Magazine article The Spectator

'Memoirs of a Polar Bear', by Yoko Tawada, Translated from the German by Susan Bernofsky - Review

Magazine article The Spectator

'Memoirs of a Polar Bear', by Yoko Tawada, Translated from the German by Susan Bernofsky - Review

Article excerpt

In Yoko Tawada's surreal and beguiling novel we meet three bears: mother, daughter and grandson. But there will be no porridge or bed-testing here: these are bears with a difference.

Tawada has form in animal-linked fiction: The Bridegroom Was a Dog won a major Japanese award. Writing in Japanese and German, she is a prizewinner in both countries. This three-part novel, felicitously translated from the German by Susan Bernofsky, draws us deep into the lives of her ursine trio. Transcending anthropomorphism, her beasts retain their essential 'bear-ness' in the human world.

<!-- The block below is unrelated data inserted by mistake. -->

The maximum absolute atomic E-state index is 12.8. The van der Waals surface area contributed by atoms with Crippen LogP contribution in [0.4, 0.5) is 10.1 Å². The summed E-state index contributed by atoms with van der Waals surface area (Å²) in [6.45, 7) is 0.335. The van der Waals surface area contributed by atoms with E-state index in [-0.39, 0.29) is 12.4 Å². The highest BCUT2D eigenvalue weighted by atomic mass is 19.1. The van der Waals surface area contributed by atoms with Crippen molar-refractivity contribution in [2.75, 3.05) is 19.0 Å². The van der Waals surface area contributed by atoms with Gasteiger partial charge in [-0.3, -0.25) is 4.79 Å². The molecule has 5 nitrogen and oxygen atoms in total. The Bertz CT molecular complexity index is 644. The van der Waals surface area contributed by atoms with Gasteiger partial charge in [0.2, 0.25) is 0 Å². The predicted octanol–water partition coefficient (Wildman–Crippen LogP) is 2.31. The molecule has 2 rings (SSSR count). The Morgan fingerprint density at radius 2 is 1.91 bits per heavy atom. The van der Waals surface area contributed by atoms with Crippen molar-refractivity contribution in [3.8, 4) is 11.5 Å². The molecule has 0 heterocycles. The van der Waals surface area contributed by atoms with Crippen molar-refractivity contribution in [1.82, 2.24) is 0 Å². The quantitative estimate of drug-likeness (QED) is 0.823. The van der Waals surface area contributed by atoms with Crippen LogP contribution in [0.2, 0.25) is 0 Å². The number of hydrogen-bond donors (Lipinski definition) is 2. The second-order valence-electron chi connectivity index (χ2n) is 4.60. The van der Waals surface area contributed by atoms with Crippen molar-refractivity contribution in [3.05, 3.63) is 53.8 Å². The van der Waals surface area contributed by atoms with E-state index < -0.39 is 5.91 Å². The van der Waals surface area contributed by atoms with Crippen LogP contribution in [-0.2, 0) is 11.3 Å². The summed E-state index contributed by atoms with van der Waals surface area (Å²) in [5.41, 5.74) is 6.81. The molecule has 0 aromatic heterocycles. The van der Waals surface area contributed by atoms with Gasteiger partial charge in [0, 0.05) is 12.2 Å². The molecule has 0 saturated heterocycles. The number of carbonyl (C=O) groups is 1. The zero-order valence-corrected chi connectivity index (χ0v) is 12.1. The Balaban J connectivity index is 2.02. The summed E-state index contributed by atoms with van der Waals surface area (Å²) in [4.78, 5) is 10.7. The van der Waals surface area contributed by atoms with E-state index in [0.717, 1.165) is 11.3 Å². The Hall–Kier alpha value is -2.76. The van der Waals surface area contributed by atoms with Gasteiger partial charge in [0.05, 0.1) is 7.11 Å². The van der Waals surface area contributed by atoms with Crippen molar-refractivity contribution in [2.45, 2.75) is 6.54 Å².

Mama bear, an ex-performer in a Moscow circus, is savvy, opinionated and scatty: 'I hate making small talk about the weather, so I often miss forecasts of major changes. Even the Prague Spring came as a complete surprise to me.' She attends solemn conferences ('The Significance of Bicycles in the National Economy', 'Capitalism and Meat-eating') and secretly scribbles an autobiography that becomes an instant bestseller. Writing proves more politically dangerous than circus acrobatics, and an invitation to West Berlin from Kaos (Keeping Authors Out of Siberia) arrives just in time. In Berlin she charms publishers, slips into afternoon movies and picks up fast on credit-card shopping for books and salmon, though sharp claws are no help tapping in her Pin. Mama's world-wide adventures are just beginning.

Part Two belongs to her daughter Tosca, honing her dance skills in an East Berlin circus with Barbara, her trainer and fellow-

performer. …

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